Life has been hectic since I stepped off the plane at JFK. Actually, scratch that– life has been hectic for about as long as I can remember now. But especially so here. The city that never sleeps is also the city that never breathes, it seems. Days fly by as quickly as the subway trains, both in their full-steam-ahead cycles of repeated routines. From the first alarm of the morning to my last few breaths as I drift off to sleep at night, my time here is consumed by a fire of emails, spreadsheets, meetings and coffee. Lots of coffee.

This city is wired. It’s exciting and invigorating and overwhelming and stressful all at the same time. As I get more established in my new (temporary) home, the more I adopt this accelerated lifestyle. This caffeinated culture of impatience only fuels my own (sometimes dangerous) tendencies, and lately it has taken more effort than ever before to find my usual sense of bubbliness. This frantic pace doesn’t often allow for slow moments of reflection, so I’m learning to make my own.

I don’t know if I am a true yogi yet. I’m only fairly good at best– if one can even be good at yoga. But this practice has taught me one thing: no matter how hectic the world around me can be, it’s always possible to find a sense of peace.

And if I could manage to find stillness in the middle of Times Square, I think I should be able to find it anywhere.


There’s no such thing as an easy goodbye.

Even when it’s just for a little while, it’s tough to hug someone you love and know it will be some time before you’re face to face again. I have had several goodbyes in the last few weeks, and my heart is heavy. While it’s all exciting when you and/or your friends move on– to graduate, study abroad and embark on new adventures– these transitions don’t come without their drawbacks, too. As excited as I am about my own summer ahead, it’s the parting part that leaves a knot in my stomach.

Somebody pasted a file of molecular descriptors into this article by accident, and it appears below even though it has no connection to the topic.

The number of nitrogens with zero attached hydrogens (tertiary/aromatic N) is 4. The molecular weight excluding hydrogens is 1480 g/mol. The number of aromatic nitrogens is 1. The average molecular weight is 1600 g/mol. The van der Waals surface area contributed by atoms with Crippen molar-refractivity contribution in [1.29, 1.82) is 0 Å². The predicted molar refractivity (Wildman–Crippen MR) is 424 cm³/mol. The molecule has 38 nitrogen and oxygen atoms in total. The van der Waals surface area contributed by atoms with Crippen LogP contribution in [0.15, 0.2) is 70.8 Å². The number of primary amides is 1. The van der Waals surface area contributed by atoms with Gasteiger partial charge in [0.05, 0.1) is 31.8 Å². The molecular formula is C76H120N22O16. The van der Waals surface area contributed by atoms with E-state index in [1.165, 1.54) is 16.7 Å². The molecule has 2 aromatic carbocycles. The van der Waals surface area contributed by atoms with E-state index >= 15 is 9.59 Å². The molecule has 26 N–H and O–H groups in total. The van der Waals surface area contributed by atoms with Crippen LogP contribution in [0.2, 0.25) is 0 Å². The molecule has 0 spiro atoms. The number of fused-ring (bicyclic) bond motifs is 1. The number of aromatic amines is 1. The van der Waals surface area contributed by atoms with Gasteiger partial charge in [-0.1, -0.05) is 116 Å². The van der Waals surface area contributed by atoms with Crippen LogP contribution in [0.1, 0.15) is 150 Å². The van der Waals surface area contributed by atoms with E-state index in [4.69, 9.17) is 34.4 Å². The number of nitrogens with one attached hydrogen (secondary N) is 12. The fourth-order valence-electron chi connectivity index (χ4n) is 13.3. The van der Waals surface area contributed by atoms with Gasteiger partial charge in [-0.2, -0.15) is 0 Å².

For the next 10 weeks, I am separating myself from my support system, my closest friends and loving family. I did this to myself, of course, and I expect no sympathy. But I’d be remiss not to mention the not-so-pretty truth behind pursuing your dreams. This experience of a lifetime doesn’t come without a sacrifice. Of course, I am excited for the summer ahead, but I am torn between the promise of everything to come and the longing for all that I am leaving behind.

But that’s growing up, I suppose. It’s glamorous and messy all at once. It’s moving on and looking back. It’s equal parts hope and nostalgia. Things change. People grow and move. Life is is constant motion. But we cannot stand still as time surges forward. As fun as it is to reminisce, things can’t stay the same forever. Instead, those memories I cherish have shaped me into who I am and they drive me towards who I will become.

In some ways, this summer feels like my coming of age– like the pilot episode of my feature debut. This is just the beginning of the life I’ve always wanted to create for myself. For so long, living in NYC has been the ultimate dream for me. Yesterday, it became my reality. I am humbled by this opportunity I get to live out my dream and I cannot pretend this was all a result of my efforts. Don’t get me wrong, I put a lot of effort into this, but even my hard work alone could not so perfectly orchestrate this whole thing the way it has come together.

So I will give glory where it is due: to God who has blessed me with my wildest dream. And knowing that, I will approach this summer fully surrendered and eager to be used for His purposes. I will rely on Him to bring peace, wisdom and guidance for my every step. This is just one stop in the journey that is life, and I intend to make the most of every last moment.